As Bransford, Brown and Cocking argue, effective teachers draw out and work with the pre-existing understandings that their students bring with them. To illustrate this process, principals were introduced by video to Alex, a Year 7 student. They first examined his numeracy test scores from a pen and paper test, and were asked to predict what Alex understood in numeracy. This highlighted that many assessment tools will rank students, but do not inform classroom action.
Principals then watched and listened to Alex as he participated in a one-to-one ‘interview’ assessment. This assessment required him to solve a range of mental calculations and verbally explain his thinking strategies. Snippets of the transcript from Alex’s interview follow:
In small group discussions, principals were then asked to analyse Alex’s numeracy understandings and to situate his performance on a developmental pathway, or continuum of numeracy development. This flagged that some assessment tools do inform classroom action, and these can be used by teachers to plan for student learning.
Principals were asked to reflect on numeracy assessment practices at their own schools. Some responses included:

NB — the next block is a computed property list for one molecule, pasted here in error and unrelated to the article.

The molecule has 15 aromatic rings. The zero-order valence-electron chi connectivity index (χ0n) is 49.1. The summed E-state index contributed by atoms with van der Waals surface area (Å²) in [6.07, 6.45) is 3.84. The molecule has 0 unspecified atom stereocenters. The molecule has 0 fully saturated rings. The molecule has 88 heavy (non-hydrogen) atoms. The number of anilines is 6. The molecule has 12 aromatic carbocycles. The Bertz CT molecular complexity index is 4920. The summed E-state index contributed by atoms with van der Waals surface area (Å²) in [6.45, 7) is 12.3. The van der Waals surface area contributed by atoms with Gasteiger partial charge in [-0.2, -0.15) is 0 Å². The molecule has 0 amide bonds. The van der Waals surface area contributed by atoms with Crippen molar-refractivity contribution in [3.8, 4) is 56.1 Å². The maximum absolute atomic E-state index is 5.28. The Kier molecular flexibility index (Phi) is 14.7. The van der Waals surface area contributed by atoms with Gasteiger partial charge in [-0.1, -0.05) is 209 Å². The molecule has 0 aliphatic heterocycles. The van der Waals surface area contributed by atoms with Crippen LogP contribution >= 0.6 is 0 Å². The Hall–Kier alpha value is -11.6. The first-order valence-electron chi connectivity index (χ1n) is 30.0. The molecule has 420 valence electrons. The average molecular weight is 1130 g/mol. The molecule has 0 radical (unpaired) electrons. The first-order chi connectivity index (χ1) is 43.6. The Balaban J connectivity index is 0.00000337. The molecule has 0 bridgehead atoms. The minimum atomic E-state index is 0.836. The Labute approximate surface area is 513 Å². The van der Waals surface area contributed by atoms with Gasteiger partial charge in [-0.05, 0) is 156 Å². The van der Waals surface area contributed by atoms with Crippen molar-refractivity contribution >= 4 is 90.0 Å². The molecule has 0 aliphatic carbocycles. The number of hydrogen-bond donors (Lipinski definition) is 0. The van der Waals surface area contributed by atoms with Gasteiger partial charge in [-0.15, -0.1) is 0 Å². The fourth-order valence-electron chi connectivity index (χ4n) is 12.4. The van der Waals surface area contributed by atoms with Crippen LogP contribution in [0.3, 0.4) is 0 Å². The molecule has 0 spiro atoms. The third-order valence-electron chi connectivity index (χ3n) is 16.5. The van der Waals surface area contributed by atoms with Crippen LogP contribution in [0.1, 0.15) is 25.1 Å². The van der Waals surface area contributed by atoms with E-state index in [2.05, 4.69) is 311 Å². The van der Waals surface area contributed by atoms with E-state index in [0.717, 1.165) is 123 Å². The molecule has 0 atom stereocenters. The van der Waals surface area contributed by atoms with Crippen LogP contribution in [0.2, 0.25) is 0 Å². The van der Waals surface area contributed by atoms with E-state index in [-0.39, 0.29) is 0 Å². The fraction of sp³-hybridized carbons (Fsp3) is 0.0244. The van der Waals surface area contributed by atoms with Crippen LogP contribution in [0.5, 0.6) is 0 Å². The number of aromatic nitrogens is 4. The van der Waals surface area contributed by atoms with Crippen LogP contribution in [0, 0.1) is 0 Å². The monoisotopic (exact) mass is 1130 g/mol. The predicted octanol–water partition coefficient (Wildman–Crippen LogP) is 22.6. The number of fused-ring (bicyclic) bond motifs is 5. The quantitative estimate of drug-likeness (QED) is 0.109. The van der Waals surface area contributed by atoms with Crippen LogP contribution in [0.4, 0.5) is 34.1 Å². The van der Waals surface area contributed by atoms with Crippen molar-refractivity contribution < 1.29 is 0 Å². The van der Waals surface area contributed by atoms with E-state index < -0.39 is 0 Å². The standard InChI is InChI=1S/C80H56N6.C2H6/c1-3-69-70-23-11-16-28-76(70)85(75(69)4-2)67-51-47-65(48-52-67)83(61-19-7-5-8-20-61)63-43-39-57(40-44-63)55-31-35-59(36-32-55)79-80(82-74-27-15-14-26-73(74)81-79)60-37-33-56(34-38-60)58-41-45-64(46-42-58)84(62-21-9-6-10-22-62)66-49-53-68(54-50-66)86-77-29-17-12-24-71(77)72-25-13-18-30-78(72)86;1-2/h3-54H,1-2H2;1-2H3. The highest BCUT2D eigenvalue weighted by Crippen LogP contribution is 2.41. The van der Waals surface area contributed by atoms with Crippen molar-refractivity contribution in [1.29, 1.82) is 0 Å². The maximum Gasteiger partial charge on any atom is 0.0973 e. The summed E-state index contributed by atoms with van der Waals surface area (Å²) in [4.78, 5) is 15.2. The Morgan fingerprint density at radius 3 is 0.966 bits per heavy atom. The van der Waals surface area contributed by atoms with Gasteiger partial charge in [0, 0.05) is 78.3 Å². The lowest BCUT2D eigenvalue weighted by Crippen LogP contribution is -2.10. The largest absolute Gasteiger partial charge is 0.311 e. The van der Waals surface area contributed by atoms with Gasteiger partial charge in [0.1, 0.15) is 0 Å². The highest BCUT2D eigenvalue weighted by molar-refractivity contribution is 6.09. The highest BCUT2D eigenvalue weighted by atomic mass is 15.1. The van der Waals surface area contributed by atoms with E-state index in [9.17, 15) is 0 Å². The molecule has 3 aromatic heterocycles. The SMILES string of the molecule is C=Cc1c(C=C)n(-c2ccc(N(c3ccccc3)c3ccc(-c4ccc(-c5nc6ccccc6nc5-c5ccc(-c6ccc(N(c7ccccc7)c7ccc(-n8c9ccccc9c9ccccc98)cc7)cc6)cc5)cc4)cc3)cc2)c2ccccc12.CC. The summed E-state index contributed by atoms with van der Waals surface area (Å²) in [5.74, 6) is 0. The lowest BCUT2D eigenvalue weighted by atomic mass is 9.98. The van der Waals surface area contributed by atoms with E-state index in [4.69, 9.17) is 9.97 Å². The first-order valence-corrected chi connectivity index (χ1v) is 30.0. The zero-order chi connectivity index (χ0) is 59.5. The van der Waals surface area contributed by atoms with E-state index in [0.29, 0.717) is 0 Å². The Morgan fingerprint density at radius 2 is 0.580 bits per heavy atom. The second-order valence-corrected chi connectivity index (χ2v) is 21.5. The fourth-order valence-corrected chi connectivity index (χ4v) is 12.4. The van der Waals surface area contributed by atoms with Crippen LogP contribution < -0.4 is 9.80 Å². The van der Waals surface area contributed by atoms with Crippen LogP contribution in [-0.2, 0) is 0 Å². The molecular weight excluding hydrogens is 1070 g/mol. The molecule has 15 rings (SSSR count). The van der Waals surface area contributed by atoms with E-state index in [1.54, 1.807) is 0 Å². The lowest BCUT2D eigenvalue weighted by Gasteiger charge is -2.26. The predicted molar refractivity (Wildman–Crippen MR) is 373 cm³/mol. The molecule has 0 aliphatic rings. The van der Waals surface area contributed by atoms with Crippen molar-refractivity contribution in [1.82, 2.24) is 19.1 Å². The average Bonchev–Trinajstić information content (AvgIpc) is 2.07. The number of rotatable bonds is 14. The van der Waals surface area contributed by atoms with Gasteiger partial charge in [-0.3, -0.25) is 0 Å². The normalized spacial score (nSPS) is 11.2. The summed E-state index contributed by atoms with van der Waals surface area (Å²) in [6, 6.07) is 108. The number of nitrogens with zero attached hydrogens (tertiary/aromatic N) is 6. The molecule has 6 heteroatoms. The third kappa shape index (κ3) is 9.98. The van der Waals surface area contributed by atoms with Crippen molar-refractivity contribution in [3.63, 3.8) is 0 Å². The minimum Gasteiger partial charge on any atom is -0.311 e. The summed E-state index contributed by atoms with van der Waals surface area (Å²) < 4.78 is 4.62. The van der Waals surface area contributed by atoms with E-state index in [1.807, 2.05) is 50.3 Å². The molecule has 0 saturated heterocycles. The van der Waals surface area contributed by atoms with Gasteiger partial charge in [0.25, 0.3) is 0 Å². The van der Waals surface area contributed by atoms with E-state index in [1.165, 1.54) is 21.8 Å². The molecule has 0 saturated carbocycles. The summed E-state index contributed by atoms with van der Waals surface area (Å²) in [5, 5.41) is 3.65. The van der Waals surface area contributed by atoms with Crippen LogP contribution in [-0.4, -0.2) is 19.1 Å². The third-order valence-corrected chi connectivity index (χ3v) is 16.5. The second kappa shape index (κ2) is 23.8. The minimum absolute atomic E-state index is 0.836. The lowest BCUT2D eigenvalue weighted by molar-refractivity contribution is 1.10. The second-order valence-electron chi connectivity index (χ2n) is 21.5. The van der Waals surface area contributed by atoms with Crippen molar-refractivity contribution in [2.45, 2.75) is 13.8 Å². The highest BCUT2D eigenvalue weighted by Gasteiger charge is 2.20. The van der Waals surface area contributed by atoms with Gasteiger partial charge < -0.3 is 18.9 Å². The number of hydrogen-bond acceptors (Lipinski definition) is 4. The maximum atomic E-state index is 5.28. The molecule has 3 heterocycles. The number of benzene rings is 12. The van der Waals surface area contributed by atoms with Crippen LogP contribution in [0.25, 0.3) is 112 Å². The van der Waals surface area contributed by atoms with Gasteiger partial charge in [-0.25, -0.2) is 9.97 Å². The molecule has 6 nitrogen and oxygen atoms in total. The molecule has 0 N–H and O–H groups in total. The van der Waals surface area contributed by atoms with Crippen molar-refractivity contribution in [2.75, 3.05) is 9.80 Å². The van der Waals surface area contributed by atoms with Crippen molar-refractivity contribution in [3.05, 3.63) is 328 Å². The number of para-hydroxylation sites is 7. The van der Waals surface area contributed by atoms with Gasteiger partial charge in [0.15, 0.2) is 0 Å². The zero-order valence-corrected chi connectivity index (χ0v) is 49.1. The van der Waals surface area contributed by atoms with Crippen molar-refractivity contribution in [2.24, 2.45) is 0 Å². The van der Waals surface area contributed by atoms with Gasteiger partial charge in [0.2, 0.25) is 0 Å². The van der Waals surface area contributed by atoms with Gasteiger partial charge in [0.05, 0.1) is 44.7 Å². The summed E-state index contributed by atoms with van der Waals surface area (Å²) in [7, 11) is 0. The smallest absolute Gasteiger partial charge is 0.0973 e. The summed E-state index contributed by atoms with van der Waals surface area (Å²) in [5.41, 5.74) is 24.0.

The implications for future school improvement were to consider more effective numeracy assessments that provide teachers with rich information about students’ understandings, that reveal students’ thinking strategies, and that can be used to inform teachers’ day-to-day lesson planning.
Teach the learner in depth with a firm foundation of factual knowledge
The identification of the learner’s pre-existing understandings is essential to inform subsequent teaching. This enables the teacher to pinpoint the student’s zone of proximal development (Vygotsky as cited in Fullan, Hill & Crevola, 2006, p 33), the level of instruction that is ‘just right’ for this student. Principals were reminded that this zone is unique to each learner, and cannot be assumed to fall within the curriculum level assigned to the student’s ‘year level’ at school.
Within this zone for teaching, the teacher needs to design learning tasks that embody the numeracy concept in a variety of rich ways. ‘Effective teachers teach some subject matter in depth, providing many examples in which the same concept is at work and providing a firm foundation of factual knowledge.’ (Bransford, Brown & Cocking, cited as The Skills and Knowledge of an Effective Teacher in Professional Learning in Effective Schools, Department of Education & Training, Victoria, 2005). Teachers also need to provide the student with sufficient practice with ‘just right’ learning tasks to develop fluent understanding.